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Michale Moorey
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French Wine For A Flat Belly Plan

Published on 2/27/2017
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With more than half of Americans over the age of 20 now being considered "overweight", now more than ever, we need to understand how metabolism works in relation to losing weight. Why risk having a heart attack, a stroke, developing cancer, or diabetes when all you have to do is make a few minor changes and live a healthy life? First, a person's metabolic rate French Wine For A Flat Belly is determined by the number and size of respiring cells that compromise the body's tissue, and the intensity of the metabolism in these cells. These two factors combined are what makeup the physiological foundation of the amount of energy (calories) in which a body uses.

Keep in mind that energy cannot be created or destroyed, just changed. As we know, potential energy comes from the foods we eat. When talking about weight loss, there are three components of balanced energy, which include calorie intake, calories stored, and calories expended. The way it works is that if the amount of calories taken in equals the amount of calories being expended (burned), then there is balance and the body's weight is stable.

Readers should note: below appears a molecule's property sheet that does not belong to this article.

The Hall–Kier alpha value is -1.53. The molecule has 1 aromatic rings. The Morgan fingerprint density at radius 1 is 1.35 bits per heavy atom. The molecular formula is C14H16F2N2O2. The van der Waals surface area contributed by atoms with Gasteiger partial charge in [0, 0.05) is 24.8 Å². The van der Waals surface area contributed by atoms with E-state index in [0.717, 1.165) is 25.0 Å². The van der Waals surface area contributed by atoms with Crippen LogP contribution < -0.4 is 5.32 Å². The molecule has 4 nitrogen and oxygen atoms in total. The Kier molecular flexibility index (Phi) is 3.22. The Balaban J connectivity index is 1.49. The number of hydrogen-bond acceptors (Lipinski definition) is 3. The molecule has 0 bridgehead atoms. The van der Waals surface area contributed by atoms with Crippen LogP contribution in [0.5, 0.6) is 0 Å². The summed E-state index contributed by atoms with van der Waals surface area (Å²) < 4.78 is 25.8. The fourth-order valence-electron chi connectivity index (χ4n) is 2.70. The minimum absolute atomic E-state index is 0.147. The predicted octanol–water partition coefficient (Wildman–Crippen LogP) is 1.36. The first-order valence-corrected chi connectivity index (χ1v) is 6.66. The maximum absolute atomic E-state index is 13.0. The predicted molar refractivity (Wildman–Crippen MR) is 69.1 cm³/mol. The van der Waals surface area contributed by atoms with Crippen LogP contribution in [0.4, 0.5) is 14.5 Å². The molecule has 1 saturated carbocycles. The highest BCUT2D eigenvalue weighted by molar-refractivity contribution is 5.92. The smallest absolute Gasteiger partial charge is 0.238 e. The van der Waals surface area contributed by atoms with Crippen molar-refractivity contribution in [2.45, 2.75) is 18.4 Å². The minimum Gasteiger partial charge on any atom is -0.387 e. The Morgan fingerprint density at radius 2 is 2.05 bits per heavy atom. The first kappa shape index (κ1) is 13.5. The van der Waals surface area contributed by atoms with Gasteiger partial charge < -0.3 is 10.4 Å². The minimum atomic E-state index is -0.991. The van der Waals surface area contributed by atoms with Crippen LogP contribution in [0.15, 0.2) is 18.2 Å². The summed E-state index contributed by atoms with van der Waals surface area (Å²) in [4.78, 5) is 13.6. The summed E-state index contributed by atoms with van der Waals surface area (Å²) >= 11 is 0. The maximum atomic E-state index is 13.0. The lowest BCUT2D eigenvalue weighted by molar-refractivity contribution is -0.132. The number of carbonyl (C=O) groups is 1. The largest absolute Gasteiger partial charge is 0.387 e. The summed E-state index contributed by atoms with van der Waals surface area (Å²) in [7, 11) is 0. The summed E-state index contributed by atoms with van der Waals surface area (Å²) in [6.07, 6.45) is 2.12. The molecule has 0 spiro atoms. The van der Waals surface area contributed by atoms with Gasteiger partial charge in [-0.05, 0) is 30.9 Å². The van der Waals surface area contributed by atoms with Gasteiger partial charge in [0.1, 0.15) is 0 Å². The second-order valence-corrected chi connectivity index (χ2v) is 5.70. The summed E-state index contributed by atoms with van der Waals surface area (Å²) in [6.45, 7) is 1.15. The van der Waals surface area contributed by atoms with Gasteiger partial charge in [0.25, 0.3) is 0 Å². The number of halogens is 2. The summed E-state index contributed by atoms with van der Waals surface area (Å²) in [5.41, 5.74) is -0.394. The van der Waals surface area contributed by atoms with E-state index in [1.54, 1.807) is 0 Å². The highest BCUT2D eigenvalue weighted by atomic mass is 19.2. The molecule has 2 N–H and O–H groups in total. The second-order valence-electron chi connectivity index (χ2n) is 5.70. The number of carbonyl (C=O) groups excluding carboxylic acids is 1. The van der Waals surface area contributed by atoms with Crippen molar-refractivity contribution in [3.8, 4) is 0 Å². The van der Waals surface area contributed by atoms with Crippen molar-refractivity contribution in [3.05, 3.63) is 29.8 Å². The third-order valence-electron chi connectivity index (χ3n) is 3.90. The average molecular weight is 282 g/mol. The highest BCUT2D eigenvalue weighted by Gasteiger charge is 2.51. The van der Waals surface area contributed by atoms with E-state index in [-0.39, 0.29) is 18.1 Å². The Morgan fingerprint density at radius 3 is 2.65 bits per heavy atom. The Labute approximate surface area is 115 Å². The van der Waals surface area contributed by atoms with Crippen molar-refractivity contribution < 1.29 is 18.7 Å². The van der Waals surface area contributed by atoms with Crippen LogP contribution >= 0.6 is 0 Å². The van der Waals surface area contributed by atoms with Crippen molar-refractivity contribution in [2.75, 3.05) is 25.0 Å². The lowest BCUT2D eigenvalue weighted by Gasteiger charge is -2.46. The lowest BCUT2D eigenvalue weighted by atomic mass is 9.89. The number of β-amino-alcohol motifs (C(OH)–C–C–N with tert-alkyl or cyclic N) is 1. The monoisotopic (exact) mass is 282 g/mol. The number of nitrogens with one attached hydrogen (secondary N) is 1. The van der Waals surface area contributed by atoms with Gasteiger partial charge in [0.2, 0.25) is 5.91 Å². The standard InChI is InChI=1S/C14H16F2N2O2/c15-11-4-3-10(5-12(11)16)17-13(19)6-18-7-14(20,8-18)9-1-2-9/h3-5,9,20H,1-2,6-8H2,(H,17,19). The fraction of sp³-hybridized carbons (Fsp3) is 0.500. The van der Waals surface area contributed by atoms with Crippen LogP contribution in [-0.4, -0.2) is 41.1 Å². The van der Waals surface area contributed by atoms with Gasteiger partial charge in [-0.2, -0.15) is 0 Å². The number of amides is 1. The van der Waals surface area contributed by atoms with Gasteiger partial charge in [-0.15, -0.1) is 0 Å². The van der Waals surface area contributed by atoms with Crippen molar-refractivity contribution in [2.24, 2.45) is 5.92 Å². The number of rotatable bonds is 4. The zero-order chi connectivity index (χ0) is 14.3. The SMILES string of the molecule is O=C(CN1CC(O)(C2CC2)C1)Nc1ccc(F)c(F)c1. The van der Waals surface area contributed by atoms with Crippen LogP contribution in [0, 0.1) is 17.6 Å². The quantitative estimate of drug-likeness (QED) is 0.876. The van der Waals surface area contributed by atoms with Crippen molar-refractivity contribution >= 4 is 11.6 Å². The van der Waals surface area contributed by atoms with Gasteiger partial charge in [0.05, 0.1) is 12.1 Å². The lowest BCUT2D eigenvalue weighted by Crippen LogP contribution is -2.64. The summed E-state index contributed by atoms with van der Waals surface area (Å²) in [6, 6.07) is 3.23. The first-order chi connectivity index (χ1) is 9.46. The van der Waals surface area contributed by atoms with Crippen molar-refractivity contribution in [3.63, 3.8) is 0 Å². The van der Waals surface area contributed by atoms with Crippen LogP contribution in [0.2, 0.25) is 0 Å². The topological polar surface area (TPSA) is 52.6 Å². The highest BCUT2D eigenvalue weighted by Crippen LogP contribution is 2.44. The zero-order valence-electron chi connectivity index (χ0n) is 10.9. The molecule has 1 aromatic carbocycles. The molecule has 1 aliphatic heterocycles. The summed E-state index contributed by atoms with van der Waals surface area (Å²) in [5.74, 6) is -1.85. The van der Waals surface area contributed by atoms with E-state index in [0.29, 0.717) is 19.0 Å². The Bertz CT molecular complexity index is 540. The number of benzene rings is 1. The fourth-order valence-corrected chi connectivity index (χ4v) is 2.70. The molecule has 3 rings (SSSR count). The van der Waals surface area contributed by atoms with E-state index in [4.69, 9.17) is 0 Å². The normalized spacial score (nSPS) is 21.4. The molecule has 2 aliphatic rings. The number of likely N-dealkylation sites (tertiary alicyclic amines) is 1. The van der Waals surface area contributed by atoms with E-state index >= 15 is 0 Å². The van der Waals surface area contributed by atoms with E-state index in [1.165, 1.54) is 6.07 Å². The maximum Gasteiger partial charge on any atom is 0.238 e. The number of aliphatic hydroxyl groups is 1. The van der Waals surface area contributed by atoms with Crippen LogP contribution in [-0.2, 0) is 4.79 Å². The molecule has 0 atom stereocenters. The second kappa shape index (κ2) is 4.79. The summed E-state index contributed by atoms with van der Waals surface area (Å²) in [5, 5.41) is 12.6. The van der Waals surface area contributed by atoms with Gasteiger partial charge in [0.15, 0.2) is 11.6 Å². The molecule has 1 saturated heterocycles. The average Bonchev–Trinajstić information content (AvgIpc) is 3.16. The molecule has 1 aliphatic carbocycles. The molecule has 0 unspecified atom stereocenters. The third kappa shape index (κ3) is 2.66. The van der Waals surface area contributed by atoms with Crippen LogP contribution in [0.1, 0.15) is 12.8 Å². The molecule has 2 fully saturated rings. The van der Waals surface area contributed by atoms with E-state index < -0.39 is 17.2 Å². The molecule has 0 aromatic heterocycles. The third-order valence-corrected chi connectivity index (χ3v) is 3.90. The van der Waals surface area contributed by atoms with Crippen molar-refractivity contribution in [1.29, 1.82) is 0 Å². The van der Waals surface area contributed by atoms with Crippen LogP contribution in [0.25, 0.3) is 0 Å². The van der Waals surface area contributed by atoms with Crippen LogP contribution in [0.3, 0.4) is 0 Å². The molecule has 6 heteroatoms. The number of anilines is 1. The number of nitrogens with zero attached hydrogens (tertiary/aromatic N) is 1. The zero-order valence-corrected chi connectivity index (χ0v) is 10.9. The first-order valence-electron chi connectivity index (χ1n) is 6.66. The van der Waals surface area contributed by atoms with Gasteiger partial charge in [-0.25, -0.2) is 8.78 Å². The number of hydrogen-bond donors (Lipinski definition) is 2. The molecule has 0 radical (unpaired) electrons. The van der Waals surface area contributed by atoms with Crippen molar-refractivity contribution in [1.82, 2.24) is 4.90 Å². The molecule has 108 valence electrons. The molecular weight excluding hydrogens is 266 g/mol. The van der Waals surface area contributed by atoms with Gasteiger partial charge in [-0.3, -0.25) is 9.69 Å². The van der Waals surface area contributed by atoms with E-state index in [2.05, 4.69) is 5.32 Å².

On the other hand, if the balance becomes positive, caused by more food being eaten than is burned, energy is destroyed or in better terms, stored as body fat. It is important to remember that you can be eating a diet considered low-fat and still gain weight. The reason is that most dietary fat is stored while the body is burning carbohydrates and proteins for energy. The problem is the when a person gains weight, the increased level of fat becomes stored energy until the calorie balance is negative. For that to happen, the amount of calories burned needs to exceed the number of calories being consumed, no matter what the macronutrient content.

Metabolism is the rate at which the body uses energy to support the basic functions essential to sustain life. This metabolism is comprised of three parts, which include physical activity (20%), Thermic Effect of Food, also called TEF (10%), and Resting Metabolism Rate or REM (70%). Physical activity is the amount of energy your body burns up during normal, daily activities to include housework, recreation, work, exercise, and so on. Obviously, someone that is physically active will burn more energy than a sedentary person will. TEF accounts for the energy used in digesting and absorbing nutrients, which would vary depending on the meal's composition. When a person overeats, TEF is increased because more food must be digested. Here is where metabolism becomes very interesting and what causes so much confusion.

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